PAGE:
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Objective and Outcomes

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Objective and Outcomes

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  1. Objective: We will discuss how video games can be used (both as motivational tools and as a scholarly topic of discussion) to create a successful learning outcomes for undergraduates. Learning Outcomes: By the end of this presentation, participants will learn: • How to use video games as pedagogical tools or catalysts in several different scenarios. • How to use applied exercises in game design to teach about writing skills, culture, history, story development, digital media tools, and creativity. Objective and Outcomes

  2. Part 1: Discussion of Course • Part 2: Some Preliminary Data • Part 3: Gaming Activity and Discussion Outline

  3. Part I: Discussion of Course

  4. Course is a team-taught Honors interdisciplinary seminar taught by instructors from Digital Media and English.  • Course has 20 Honors students comprised of mostly juniors and seniors.  • Course is 15 weeks long and in many cases an elective class for these students. • Course includes a WebCT component to deliver all course materials. Course Overview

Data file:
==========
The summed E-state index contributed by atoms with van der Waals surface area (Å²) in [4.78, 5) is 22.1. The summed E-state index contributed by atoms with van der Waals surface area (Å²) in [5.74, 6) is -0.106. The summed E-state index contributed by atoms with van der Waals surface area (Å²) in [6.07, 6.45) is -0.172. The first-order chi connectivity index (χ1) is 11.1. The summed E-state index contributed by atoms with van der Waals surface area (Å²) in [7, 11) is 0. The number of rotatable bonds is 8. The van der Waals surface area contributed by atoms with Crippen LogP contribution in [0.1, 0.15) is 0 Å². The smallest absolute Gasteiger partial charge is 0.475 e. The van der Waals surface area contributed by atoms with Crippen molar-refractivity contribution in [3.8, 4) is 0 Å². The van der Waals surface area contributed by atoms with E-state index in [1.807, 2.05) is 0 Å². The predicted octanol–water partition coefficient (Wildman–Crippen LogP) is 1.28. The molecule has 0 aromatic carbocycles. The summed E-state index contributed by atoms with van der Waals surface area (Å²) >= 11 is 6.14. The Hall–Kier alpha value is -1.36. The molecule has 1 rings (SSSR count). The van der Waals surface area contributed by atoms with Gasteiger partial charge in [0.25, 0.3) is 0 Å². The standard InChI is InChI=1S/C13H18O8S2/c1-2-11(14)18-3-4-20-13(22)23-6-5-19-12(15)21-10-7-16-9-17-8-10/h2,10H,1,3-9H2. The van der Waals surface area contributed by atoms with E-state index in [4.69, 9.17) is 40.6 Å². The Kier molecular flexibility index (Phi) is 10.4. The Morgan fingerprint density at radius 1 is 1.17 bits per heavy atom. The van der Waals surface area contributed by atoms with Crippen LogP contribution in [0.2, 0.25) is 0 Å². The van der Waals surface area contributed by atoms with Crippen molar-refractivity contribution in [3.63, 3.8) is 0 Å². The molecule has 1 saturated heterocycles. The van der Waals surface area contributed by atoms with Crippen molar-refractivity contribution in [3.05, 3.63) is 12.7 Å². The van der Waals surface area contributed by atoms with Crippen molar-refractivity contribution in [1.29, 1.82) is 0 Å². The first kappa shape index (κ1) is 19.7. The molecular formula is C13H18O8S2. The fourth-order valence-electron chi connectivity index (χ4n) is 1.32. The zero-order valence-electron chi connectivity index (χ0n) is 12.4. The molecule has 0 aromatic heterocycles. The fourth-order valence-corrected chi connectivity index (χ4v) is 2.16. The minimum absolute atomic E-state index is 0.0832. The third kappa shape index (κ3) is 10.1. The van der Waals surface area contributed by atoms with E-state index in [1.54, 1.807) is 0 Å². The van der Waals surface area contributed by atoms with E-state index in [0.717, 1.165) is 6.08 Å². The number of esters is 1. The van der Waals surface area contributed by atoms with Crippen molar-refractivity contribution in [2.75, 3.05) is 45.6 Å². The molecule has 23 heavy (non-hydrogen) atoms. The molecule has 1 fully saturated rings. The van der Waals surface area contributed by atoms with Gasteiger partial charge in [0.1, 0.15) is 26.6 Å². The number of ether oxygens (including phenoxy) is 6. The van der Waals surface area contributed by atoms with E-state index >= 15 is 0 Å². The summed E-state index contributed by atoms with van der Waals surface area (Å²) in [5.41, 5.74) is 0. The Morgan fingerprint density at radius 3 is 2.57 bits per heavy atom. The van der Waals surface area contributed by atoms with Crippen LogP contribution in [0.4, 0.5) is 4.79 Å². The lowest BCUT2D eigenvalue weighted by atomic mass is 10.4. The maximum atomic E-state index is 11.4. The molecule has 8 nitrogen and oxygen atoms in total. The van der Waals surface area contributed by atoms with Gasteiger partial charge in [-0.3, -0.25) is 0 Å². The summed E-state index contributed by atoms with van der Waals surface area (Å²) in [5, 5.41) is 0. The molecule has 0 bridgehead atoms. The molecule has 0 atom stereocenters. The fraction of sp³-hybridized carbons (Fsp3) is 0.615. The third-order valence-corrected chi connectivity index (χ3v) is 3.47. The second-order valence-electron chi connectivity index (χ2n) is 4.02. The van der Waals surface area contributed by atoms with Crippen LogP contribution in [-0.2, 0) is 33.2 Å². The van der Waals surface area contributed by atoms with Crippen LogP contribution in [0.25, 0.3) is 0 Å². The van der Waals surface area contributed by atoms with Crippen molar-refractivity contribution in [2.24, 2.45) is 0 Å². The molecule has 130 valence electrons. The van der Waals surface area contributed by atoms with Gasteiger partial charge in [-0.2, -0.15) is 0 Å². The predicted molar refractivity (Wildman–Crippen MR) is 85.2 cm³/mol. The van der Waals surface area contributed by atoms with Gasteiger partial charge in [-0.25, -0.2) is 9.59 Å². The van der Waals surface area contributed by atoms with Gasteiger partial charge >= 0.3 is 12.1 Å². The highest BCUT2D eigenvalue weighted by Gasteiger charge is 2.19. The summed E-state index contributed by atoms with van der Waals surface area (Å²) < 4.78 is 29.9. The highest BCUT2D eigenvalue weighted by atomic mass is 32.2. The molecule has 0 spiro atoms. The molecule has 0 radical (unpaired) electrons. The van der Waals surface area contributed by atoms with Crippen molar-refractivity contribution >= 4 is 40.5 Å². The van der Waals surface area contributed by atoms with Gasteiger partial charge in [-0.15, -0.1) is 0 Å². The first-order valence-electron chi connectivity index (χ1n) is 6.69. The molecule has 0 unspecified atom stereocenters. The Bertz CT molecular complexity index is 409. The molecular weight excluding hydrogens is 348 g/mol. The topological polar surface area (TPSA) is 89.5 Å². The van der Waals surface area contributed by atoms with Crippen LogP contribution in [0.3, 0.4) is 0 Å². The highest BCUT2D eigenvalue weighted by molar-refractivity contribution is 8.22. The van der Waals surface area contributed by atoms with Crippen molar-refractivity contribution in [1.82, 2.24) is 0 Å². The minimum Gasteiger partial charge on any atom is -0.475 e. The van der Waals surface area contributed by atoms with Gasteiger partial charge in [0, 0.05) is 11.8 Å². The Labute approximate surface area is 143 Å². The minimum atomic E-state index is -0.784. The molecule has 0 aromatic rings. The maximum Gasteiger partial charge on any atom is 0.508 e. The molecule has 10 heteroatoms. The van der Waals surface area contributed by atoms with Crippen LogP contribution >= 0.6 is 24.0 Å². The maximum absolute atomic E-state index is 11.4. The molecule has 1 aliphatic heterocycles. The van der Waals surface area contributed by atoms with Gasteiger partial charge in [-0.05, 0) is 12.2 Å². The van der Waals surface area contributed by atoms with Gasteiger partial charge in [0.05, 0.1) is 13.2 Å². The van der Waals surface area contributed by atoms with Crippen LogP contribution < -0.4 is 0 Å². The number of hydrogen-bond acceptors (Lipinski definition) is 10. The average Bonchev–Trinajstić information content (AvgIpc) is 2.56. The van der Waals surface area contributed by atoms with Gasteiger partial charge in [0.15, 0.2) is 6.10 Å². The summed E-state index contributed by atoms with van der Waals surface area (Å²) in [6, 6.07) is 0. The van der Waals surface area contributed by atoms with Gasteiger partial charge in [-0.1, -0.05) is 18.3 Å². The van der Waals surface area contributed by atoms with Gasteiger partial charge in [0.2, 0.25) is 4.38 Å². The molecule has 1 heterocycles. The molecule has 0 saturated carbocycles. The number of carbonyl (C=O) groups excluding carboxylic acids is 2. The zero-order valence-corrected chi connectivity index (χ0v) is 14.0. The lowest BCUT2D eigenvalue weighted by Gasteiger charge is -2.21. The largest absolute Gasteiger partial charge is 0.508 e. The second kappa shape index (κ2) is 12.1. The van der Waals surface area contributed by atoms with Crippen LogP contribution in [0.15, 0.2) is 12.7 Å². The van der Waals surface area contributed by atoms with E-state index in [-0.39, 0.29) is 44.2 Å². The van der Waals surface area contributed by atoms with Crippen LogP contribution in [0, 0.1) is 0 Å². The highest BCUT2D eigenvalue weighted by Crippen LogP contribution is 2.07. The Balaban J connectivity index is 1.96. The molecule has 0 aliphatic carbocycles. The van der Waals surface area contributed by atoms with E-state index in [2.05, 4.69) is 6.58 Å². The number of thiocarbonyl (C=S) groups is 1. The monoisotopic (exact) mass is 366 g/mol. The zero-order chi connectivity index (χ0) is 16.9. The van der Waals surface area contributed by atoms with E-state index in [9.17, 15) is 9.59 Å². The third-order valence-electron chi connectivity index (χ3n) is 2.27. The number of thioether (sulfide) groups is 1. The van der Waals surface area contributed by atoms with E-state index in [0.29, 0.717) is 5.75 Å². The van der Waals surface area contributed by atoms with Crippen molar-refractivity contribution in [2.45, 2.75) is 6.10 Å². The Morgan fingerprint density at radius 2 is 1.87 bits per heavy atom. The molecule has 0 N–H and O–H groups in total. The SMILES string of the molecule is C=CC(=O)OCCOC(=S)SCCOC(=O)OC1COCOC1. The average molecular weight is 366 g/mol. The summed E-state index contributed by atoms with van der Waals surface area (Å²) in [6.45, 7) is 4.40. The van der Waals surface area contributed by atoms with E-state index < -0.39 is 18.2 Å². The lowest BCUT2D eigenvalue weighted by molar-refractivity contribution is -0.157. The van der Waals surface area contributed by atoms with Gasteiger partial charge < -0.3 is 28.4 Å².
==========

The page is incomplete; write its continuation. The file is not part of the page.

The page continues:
5. 1) Submit to Honors College and get Honors College Review Committee to approve (They approved with minor changes) • 2) Submit to University Curriculum Review Committee to approve (They rejected, thought a gaming course should only be taught by Digital Media). • 3) Submit to English Department Curriculum Review Committee to approve. (They rejected, thought the course wasn’t rigorous enough in regard to writing). • 4) English dept unable to release instructor, who is forced to teach 5 courses. The Road to Approval

  6. From our syllabus: “This team-taught Honors interdisciplinary seminar focuses on the history, design, and cultural impact of video games. Our study and exploration of gaming will take us through various degrees of written and cultural and critical analysis to provide a comprehensive, panoramic examination of this topic as a tool for reflection and as a subject of critical inquiry.” Course Description

  7. “The primary goal of this course is to strengthen students’ understanding of video game technologies, their ancestry, their design and construction, and their impact on culture and society. • “Secondary goals also include the ability to recognize electronic games as a legitimate form of discourse for academic pursuits and as a tool for the discussion and deconstruction of socially-imposed boundaries.” Course Goals

  8. Course divided into 3 modules: Course Curriculum

  9. Module 1: History and Critical Analysis of Video Games • Play current and old console games in class. • Examine the historical development of video games via film clips/PowerPoint presentations. • Analyze games by first studying components: story, characters, music, art, sound effects, etc.). • Activities include: readings, game play journals, short writing assignments, and a research paper whose idea is drawn from a list of 25 topics related to video games. Curricular Module 1